The Amoeba Dictyostelium Discoideum Used to Synthesize a Precursor to THC

It is not a new finding in our world that microorganisms can help in the production of useful substances including drugs. The penicillin mold, Chrysogenum, is a typical example. With more research, useful substances can be made out of things previously considered useless and harmful. Though such research is usually time and resource-consuming, it has been the bedrock for various advances made in science and life generally.



Amoeba is one of such organisms that though, it can cause diseases like amoebic dysentery, has been found to produce useful substances like polyketides. There are different species of amoeba – proteus, limiloca, Entamoeba histolytica, Naegleria fowleri, among others. However, the one important to this study on pain killers is the amoeba Dictyostelium discoideum. It has been reported to have many biosynthetic genes which help in the production of natural products, one of which is polyketides. Polyketides are a group of natural products which bacteria, fungi, and plants synthesize, and have found use in many therapeutic applications.

Why is this amoeba important

Various researches have commenced on the polyketide production from Dictyostelium. One of these is from Hans Knoll Institute in Germany. They found various antibiotics from the polyketides, olivetolic acid inclusive, which is a precursor of tetrahydrocannabinol (THC). Tetrahydrocannabinol is the major psychoactive component of cannabis. Cannabis has been reported to have mental and physical effects like euphoria, perception changes, and appetite increase. Many medical uses for THC have not yet been found, though it is used in patients with neurological diseases and pain to provide relief.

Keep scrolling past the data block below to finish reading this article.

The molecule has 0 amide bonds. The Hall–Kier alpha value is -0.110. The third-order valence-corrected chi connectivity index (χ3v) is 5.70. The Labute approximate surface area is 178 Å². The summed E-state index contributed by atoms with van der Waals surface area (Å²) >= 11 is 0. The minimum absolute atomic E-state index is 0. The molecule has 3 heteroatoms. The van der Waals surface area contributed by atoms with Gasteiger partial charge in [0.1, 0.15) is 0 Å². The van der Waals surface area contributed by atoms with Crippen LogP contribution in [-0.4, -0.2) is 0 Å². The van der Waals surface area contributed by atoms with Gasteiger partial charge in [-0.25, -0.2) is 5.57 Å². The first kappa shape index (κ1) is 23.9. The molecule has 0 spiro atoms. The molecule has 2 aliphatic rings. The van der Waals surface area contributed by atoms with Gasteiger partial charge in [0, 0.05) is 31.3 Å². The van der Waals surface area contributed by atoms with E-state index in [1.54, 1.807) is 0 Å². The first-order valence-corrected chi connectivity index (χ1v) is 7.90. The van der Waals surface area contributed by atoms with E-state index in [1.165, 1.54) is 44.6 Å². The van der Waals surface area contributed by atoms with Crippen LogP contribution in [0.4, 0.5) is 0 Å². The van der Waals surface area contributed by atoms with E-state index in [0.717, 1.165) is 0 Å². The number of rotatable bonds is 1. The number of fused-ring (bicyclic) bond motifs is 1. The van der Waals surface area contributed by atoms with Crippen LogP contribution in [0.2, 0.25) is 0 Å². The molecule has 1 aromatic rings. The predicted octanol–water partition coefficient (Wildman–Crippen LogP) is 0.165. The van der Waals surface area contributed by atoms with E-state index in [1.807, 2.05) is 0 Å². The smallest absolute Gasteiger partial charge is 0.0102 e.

Getting the pure THC from the abundance of substances is complex, while its chemical synthesis produces low yield and is expensive. Hence, the research for biotechnological ways of production of such plant substances as THC.

Escherichia coli and Saccharomyces cerevisiae have been used in the trial process for the production of natural products, but, a lot of genetic modifications are needed to enable synthesis in these organisms. Alternatives to these organisms are being sought and one that seems to make headway is the amoeba Dictyostelium discoideum. This organism possesses many biosynthetic genes which are highly similar to the biosynthetic genes of plants.

Research by Hillman and his group showed that a combination of the plant enzyme which produces olivetolic acid, a THC precursor, with an amoebic enzyme, when incorporated into the amoebic genome, together with the natural properties of the amoeba, produced olivetolic acid. Thus, they produced a hybrid enzyme that can produce the THC precursor without further additives. The team looks forward to inserting the remaining enzymes, two in number, that will enable the production in amoeba of THC which is the final product.

Clinical significance

Tetrahydrocannabinol (THC) is a substance that can bring relief to patients with neurological diseases and pain. It has promising prospects for use in health improvement. Hence, if it can be isolated in its pure form through this method, production costs could very well fall drastically.


The production of olivetolic acid by amoeba brings hope to the field of medicine that eventually, THC can be produced in its pure form and used, in the improvement of the quality of life of people.


Engineering the amoeba Dictyostelium discoideum for biosynthesis of a cannabinoid precursor and other polyketides



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